Olathe man running for Eudora’s House seat
It's not surprising Tom Marsh drives a Ford. A native of Michigan and GOP candidate for the 38th Kansas House of Representatives seat, which includes Eudora, Marsh was a longtime executive with the automaker until his retirement.
His vehicle, long since paid off, revealed something else about him, Marsh said.
"I'm fiscally responsible," he said.
It is a phrase he gladly embraced while attempting to avoid the cliches of political characterization in his campaign to represent the district that stretches along Kansas Highway 10 and includes De Soto, Eudora and parts of Olathe, Lenexa, Shawnee and Lawrence.
"Labels abound for candidates," he said. "What is important to know is I will be fiscally responsible and a representative who understands and cares about community needs."
This is the 58-year-old Marsh's first run for political office, but he is no stranger to community affairs. He is a member of the Olathe Planning Commission, The RSVP Advisory Council and Volunteer Center of Johnson County. He is also vice chairman of the Johnson County Heritage Trust Fund Grant Review Board, vice chairman of the Johnson County Transportation Advisory Council, and a board member with the Olathe Rotary Club.
"Community service is what it's all about," he said. "I feel strongly about it."
Marsh's announcement was anticipated. He accompanied Rob Boyer earlier this month when the current 38th District representative made the rounds to area newsrooms announcing his intention to seek the th Senate seat, currently held by Kay O'Connor. At that time, Boyer said he would support Marsh, a fellow resident of the Cedar Creek subdivision of Olathe.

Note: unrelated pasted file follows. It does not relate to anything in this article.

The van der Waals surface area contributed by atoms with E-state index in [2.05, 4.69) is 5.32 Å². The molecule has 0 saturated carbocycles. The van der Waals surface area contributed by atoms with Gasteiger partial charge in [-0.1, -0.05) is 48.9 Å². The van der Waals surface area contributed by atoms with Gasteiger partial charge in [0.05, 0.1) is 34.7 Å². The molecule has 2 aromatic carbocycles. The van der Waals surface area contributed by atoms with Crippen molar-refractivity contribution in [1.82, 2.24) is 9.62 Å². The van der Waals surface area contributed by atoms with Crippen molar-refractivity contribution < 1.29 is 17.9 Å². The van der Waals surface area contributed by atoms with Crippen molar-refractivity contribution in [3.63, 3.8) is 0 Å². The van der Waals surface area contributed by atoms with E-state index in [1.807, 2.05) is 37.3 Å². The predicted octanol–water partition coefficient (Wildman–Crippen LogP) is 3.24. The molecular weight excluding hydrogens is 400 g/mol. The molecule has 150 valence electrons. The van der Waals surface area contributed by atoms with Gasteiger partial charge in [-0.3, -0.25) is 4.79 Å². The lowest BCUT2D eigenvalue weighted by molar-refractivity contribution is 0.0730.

Marsh said the central issues of his campaign would be the same as those Boyer ran on two years ago.
"My focus as a freshman representative will include business growth and strong public education, which go hand in hand," he said. "The future of Kansas depends on it.
"Fundamentally, a strong public education ought to be available to all citizens. I can't say how we get there yet."
He said he would study school finance in the coming months. The issue needed to be addressed in context of the state's overall budget and in his call for efficiency, he said. Dollars saved elsewhere could be used for education, he said.
Marsh does differ on one issue from the 38th District incumbent: Boyer ran two years ago as a pro-choice Republican. Marsh said he was pro-life.
It was his goal to define his campaign through objectives and not partisanship.
"I'm process-oriented, and I look for unintended consequences of all decisions," he said. "I don't really care where good ideas come from as long as they are constructive."
He shared with Boyer an interest in recruiting life-science companies to the K-10 corridor.
Fresh from Friday's K-10 Association meeting at Eudora that included a presentation on a proposal to place energy-generating windmills at the Sunflower Army Ammunition Plant, Marsh said he would add another growth industry to that list.
"We should be looking strongly at renewable resources," he said. "It's important for this state to be big somewhere, meaning being the leader in an industry. Those two specific areas provide that opportunity."
As for Sunflower, Marsh said he would encourage the Johnson County Commission to make room for extensive community input as it selected a developer or developers for the plant's redevelopment.
From his background in corporate marketing, Marsh said the K-10 corridor offered intangibles beyond an enviable transportation link within a growing market.
"The assets that we have are the sense of community and values and commitments of the people," he said, "From an outsider looking at us, the strength of the fabric of the community is the thing that makes us the strongest and desirable."
Marsh and his wife, Katie, have three married sons and six grandchildren who live in the metropolitan area.